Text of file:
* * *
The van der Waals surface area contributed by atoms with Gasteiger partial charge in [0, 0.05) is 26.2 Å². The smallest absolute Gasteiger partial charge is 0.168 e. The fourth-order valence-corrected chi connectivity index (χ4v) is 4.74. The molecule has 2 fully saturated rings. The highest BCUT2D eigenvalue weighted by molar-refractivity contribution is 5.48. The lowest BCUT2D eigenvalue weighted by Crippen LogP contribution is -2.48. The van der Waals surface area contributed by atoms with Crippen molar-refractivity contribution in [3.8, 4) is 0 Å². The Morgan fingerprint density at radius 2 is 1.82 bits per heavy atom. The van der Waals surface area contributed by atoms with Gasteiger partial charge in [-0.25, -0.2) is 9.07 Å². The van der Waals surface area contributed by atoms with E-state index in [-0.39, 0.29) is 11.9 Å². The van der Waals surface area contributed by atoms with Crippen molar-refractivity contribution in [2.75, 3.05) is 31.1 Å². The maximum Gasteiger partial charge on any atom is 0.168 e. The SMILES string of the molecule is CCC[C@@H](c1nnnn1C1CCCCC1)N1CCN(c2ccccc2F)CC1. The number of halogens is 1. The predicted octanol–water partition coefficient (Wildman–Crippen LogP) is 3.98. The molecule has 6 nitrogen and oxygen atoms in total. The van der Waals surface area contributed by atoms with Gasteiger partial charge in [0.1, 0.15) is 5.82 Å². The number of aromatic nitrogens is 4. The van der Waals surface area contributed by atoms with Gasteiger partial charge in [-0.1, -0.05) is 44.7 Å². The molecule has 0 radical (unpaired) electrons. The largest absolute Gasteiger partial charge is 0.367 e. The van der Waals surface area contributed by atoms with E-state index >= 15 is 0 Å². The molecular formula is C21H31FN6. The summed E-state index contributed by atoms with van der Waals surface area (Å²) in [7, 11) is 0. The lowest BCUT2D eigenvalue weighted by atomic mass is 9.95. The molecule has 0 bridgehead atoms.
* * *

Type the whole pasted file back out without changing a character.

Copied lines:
The van der Waals surface area contributed by atoms with Gasteiger partial charge in [0, 0.05) is 26.2 Å². The smallest absolute Gasteiger partial charge is 0.168 e. The fourth-order valence-corrected chi connectivity index (χ4v) is 4.74. The molecule has 2 fully saturated rings. The highest BCUT2D eigenvalue weighted by molar-refractivity contribution is 5.48. The lowest BCUT2D eigenvalue weighted by Crippen LogP contribution is -2.48. The van der Waals surface area contributed by atoms with Crippen molar-refractivity contribution in [3.8, 4) is 0 Å². The Morgan fingerprint density at radius 2 is 1.82 bits per heavy atom. The van der Waals surface area contributed by atoms with Gasteiger partial charge in [-0.25, -0.2) is 9.07 Å². The van der Waals surface area contributed by atoms with E-state index in [-0.39, 0.29) is 11.9 Å². The van der Waals surface area contributed by atoms with Crippen molar-refractivity contribution in [2.75, 3.05) is 31.1 Å². The maximum Gasteiger partial charge on any atom is 0.168 e. The SMILES string of the molecule is CCC[C@@H](c1nnnn1C1CCCCC1)N1CCN(c2ccccc2F)CC1. The number of halogens is 1. The predicted octanol–water partition coefficient (Wildman–Crippen LogP) is 3.98. The molecule has 6 nitrogen and oxygen atoms in total. The van der Waals surface area contributed by atoms with Gasteiger partial charge in [0.1, 0.15) is 5.82 Å². The number of aromatic nitrogens is 4. The van der Waals surface area contributed by atoms with Gasteiger partial charge in [-0.1, -0.05) is 44.7 Å². The molecule has 0 radical (unpaired) electrons. The largest absolute Gasteiger partial charge is 0.367 e. The van der Waals surface area contributed by atoms with E-state index >= 15 is 0 Å². The molecular formula is C21H31FN6. The summed E-state index contributed by atoms with van der Waals surface area (Å²) in [7, 11) is 0. The lowest BCUT2D eigenvalue weighted by atomic mass is 9.95. The molecule has 0 bridgehead atoms.